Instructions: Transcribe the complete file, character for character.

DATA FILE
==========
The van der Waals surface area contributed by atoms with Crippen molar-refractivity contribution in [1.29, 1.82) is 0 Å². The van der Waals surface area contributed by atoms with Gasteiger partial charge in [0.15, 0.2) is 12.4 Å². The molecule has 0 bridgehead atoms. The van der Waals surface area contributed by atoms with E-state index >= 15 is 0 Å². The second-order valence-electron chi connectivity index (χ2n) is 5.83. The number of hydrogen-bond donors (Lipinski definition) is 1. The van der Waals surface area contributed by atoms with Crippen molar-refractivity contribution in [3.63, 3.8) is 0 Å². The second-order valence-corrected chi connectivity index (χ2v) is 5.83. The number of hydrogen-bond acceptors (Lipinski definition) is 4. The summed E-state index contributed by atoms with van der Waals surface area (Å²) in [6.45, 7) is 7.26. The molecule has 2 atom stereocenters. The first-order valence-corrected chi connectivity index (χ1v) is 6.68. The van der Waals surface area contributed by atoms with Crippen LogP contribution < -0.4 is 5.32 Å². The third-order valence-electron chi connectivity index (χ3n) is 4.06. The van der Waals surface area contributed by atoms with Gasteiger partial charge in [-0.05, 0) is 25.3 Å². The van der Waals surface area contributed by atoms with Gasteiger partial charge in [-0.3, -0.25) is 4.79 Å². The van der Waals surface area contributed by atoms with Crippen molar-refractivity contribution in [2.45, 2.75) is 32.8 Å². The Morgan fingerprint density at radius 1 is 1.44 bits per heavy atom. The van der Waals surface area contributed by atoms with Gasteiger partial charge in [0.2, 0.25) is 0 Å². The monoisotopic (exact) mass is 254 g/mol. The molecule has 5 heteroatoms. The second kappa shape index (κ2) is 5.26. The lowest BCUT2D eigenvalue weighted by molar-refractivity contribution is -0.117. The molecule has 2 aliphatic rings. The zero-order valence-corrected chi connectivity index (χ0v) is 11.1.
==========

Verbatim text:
The van der Waals surface area contributed by atoms with Crippen molar-refractivity contribution in [1.29, 1.82) is 0 Å². The van der Waals surface area contributed by atoms with Gasteiger partial charge in [0.15, 0.2) is 12.4 Å². The molecule has 0 bridgehead atoms. The van der Waals surface area contributed by atoms with E-state index >= 15 is 0 Å². The second-order valence-electron chi connectivity index (χ2n) is 5.83. The number of hydrogen-bond donors (Lipinski definition) is 1. The van der Waals surface area contributed by atoms with Crippen molar-refractivity contribution in [3.63, 3.8) is 0 Å². The second-order valence-corrected chi connectivity index (χ2v) is 5.83. The number of hydrogen-bond acceptors (Lipinski definition) is 4. The summed E-state index contributed by atoms with van der Waals surface area (Å²) in [6.45, 7) is 7.26. The molecule has 2 atom stereocenters. The first-order valence-corrected chi connectivity index (χ1v) is 6.68. The van der Waals surface area contributed by atoms with Crippen LogP contribution < -0.4 is 5.32 Å². The third-order valence-electron chi connectivity index (χ3n) is 4.06. The van der Waals surface area contributed by atoms with Gasteiger partial charge in [-0.05, 0) is 25.3 Å². The van der Waals surface area contributed by atoms with Gasteiger partial charge in [-0.3, -0.25) is 4.79 Å². The van der Waals surface area contributed by atoms with Crippen molar-refractivity contribution in [2.45, 2.75) is 32.8 Å². The Morgan fingerprint density at radius 1 is 1.44 bits per heavy atom. The van der Waals surface area contributed by atoms with Gasteiger partial charge in [0.2, 0.25) is 0 Å². The monoisotopic (exact) mass is 254 g/mol. The molecule has 5 heteroatoms. The second kappa shape index (κ2) is 5.26. The lowest BCUT2D eigenvalue weighted by molar-refractivity contribution is -0.117. The molecule has 2 aliphatic rings. The zero-order valence-corrected chi connectivity index (χ0v) is 11.1.